5 Ways to Better Keep Track of Your Money

Forbes magazine made a splash in 2016 when it reported that 63 percent of Americans have less than $500 in savings. If you find you're living paycheck-to-paycheck, you're clearly not the only one. These statistics might reflect a shortage of earnings to some extent, but they also may indicate that we’re just not tracking where our money goes. Good news is, finding out doesn’t have to be difficult. A few tips and simple practices can help you keep track of your money and tidy up your finances.

1. Find Out What You’re Spending on Little Things 

Find Out What You’re Spending on Little Things 

 

Those small daily expenses aren't always factored into the budget: coffee on the road or lunch out with coworkers. It's easy to get a handle on this “extra” spending by saving your receipts and storing them in a designated location at the end of the day. This doesn’t mean keeping a paper trail — with the Quicken mobile app, you can take a snap of your receipts and upload the photos using your phone or tablet. That way, you’ll have them all in one place to refer back to at your convenience. Or, make it a point to consistently use your debit card for these purchases so the bank will effectively keep a transaction record for you. The important thing is to identify the amounts you're spending that are not accounted for anywhere else in your budget. You might be surprised how quickly they add up.

 

2. Create an Accurate Budget

Create an Accurate Budget

The next step is to allocate a place in your budget for that additional spending. Then determine where the rest of your income is going: rent or mortgage, utilities, groceries, car payments and insurance premiums — all those must-pay expenses. Add everything up, including what you’ve earmarked for those “extras” (take a peek at your saved receipts for an accurate estimation). The result should give you a pretty good idea of where all of your money goes each month and why you may be coming up short if the total is more than you earn.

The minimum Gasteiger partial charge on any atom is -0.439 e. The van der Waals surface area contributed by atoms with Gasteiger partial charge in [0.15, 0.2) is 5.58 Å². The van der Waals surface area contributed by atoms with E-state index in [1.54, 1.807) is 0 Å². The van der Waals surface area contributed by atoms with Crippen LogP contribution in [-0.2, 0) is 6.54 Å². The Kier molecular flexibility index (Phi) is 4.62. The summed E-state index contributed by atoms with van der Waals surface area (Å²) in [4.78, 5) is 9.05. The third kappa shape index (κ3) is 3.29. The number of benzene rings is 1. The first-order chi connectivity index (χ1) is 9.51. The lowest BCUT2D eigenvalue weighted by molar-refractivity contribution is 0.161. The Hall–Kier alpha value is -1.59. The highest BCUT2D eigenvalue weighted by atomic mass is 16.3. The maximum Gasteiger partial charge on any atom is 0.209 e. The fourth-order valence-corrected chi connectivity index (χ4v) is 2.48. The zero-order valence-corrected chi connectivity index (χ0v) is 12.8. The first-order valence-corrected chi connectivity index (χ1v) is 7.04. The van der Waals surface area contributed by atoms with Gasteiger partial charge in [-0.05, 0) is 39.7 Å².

3. Set Savings Goals

Set Savings Goals

Is there a category just for savings in your budget? Whether you’re trying to put together a retirement cushion or stash six months’ living expenses in case of an emergency, it's important to accumulate some savings. Set a goal, and take satisfaction as you move closer and closer toward it. Don’t throw money toward savings only when you think you can afford to — it's difficult to keep track of how much you’re saving that way, particularly if you also make withdrawals from your savings account. Instead, specify a percentage of your income to contribute to long-term goals and put money toward them at a regularly scheduled time each month. 

 

4. Keep Up-to-Date

Keep Up-to-Date

Life isn’t stagnant. Even if you determined where your money went in August, the picture may have shifted come November. Keeping track of your money should be an ongoing event as circumstances change. Review your spending and your budget periodically to reveal trends you may not otherwise notice. Of course, you'll have one-time expenses in some months that won’t regularly reappear, like emergency car repairs. You can use savings to cover these unexpected expenses, or — better yet — set up a special category in your budget for them. At the end of the month, shift that money to savings if you get lucky and don't have to spend it.  

 

5. Let Quicken Do the Work for You

Let Quicken Do the Work for You

Even if you’ve got a handle on your finances, it never hurts to have some help tracking the odds and ends. At the end of a designated period, Quicken desktop software provides tools that tell you exactly where your money went, as well as if your savings, spending and monthly bills are on track. The software will alert you if you’ve spent more money than you’ve allotted for little things, and also how much you have left dedicated to miscellaneous spending. It will even create your budget for you so you don’t have to. 

If you’re looking for a way to track your cash and control excess spending, keep these tricks in your back pocket — or inside the smartphone you put there.

 

 

 

 

 

 

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